Once the Eastern barred bandicoot was widespread and abundant throughout Victoria’s volcanic plains and grasslands. Endemic only to Australia, this insectivorous marsupial is now among the most endangered species of the continent, believed to be extinct in the wild. The muzzle is whiskered, the tail is thin and short while the eyes are large and bulbous. The slender and elongated head tapers towards the pink nose. The animal has soft fur, which is greyish brown in color. The tail, feet and belly exhibit creamy white coloration. The animal is so called due to the faint stripes, running across its hindquarters.
The species is native to southeastern Australia, namely, Tasmania and Victoria, where these animals form two distinct populations, which can be considered as separate subspecies. These are: the mainland subspecies and the Tasmanian subspecies. The mainland subspecies of the Eastern barred bandicoot is quite rare in Victoria; its range is limited to the basalt plains, stretching from near the South Australian border to the Melbourne area. The Tasmanian subspecies occur exclusively in Tasmania. These animals tend to live in tall dense grass or shrub cover, remaining near a water source. They are also found in various other habitats, including tree shelter belts, bush blocks, farms (which provide them shelter from predators), gardens, cemeteries as well as car dumps.
These nocturnal and solitary animals only associate with conspecifics during the mating season. During the daytime hours, they rest in their nests, which are simply shallow recesses in the ground, covered with domes of grass. Each nest is usually used by only one adult individual exclusively. However, during the first week after leaving the pouch, juveniles can live in the nest with their mother. They feed after dusk, coming out of their nests and looking for food. When disturbed, the Eastern barred bandicoot can be very aggressive and noisy: the animal will typically squeak, hiss and snuffle. The bandicoot is able to move quite fast, galloping as well as making long leaps of up to one meter.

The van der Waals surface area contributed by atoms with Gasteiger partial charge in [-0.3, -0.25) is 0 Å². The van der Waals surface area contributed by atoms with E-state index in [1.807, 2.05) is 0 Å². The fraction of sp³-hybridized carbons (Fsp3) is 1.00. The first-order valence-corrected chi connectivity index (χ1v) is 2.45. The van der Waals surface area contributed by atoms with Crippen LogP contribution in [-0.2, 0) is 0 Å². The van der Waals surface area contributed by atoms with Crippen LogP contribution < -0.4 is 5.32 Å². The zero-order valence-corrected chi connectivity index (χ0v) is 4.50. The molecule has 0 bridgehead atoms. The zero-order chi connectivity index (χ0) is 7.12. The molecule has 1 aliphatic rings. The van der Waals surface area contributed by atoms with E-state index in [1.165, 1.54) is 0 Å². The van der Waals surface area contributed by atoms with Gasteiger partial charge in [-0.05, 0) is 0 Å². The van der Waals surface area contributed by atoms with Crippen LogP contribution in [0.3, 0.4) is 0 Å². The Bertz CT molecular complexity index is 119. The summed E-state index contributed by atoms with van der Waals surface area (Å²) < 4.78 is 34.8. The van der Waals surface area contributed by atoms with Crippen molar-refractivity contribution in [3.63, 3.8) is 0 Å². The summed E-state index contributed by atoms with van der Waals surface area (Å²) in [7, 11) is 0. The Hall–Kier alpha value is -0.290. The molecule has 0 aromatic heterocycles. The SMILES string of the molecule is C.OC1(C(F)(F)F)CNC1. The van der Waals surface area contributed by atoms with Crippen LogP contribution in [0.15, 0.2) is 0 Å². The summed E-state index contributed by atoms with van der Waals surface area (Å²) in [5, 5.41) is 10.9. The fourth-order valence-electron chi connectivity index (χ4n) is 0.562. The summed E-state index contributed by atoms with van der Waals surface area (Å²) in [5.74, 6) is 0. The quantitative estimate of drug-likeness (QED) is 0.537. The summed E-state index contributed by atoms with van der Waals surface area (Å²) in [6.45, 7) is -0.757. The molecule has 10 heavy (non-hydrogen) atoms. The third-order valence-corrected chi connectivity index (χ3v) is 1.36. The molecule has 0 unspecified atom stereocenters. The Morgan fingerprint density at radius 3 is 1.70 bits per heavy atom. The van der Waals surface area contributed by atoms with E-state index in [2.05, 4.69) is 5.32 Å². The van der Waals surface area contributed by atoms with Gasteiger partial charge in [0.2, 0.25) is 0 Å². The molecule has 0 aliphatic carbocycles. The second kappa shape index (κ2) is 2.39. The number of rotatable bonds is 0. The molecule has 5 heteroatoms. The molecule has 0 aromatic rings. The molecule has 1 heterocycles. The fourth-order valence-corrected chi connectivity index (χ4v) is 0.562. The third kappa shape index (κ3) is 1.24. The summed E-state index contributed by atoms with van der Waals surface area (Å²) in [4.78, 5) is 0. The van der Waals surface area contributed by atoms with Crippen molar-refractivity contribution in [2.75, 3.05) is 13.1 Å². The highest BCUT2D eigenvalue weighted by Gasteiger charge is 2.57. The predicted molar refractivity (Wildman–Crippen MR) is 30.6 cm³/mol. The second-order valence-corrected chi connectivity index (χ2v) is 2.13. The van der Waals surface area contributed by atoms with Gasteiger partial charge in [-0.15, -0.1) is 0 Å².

The Eastern barred bandicoots are omnivores, they consume food of both plant and animal origin. Their diet includes various vegetation such as seeds, roots, berries, grasses and moss, as well as small vertebrates such as beetles, grasshoppers and adult weevils. They also feed upon grubs, earthworms, insect larvae and slugs.
As Eastern barred bandicoots are solitary animals and mix with other bandicoots only when breeding, they may have either polygynous mating system or polygynandrous (promiscuous). Females produce 3 - 4 litters, each one containing 1 - 4 babies, suggesting that one female may yield up to 16 young per year. Births typically occur from June to February in Tasmanian subspecies and throughout the year - in mainland subspecies. Gestation period in this species is one of the shortest among mammals – only 12 days. Juveniles are weaned by 55 days old, after which they remain with their mother, foraging with her until 86 days old. The Eastern barred bandicoots first breed at about 4 months old.
The biggest threat to the population of this Near Threatened species is loss of habitat: nearly 99% of the original habitat of mainland subspecies has been destroyed and modified. The animals currently suffer from hunting by introduced predators. On the other hand, introduced grazers such as rabbits and sheep have cleared large areas of their range, leading to sharp decline in the mainland population. In addition, Eastern barred bandicoots are often accidentally trapped in rabbit snares. Other notable threats include fires, pesticide poisoning and collisions with motor vehicles.
According to the IUCN Red List, the total number of Eastern barred bandicoots’ population is unknown for today; however, the population on mainland Australia is unlikely to be more than 200 animals. Eastern barred bandicoots’ numbers are decreasing today, and currently these animals are classified as Near Threatened (NT) on the IUCN Red List.
Their diet consists of corbies, cockchafers and many other insects, which are considered pests by farmers because of eating lawns and destroying crops to feed on the roots: eating these insects, Eastern barred bandicoots help control populations of these species and thus benefit farmers.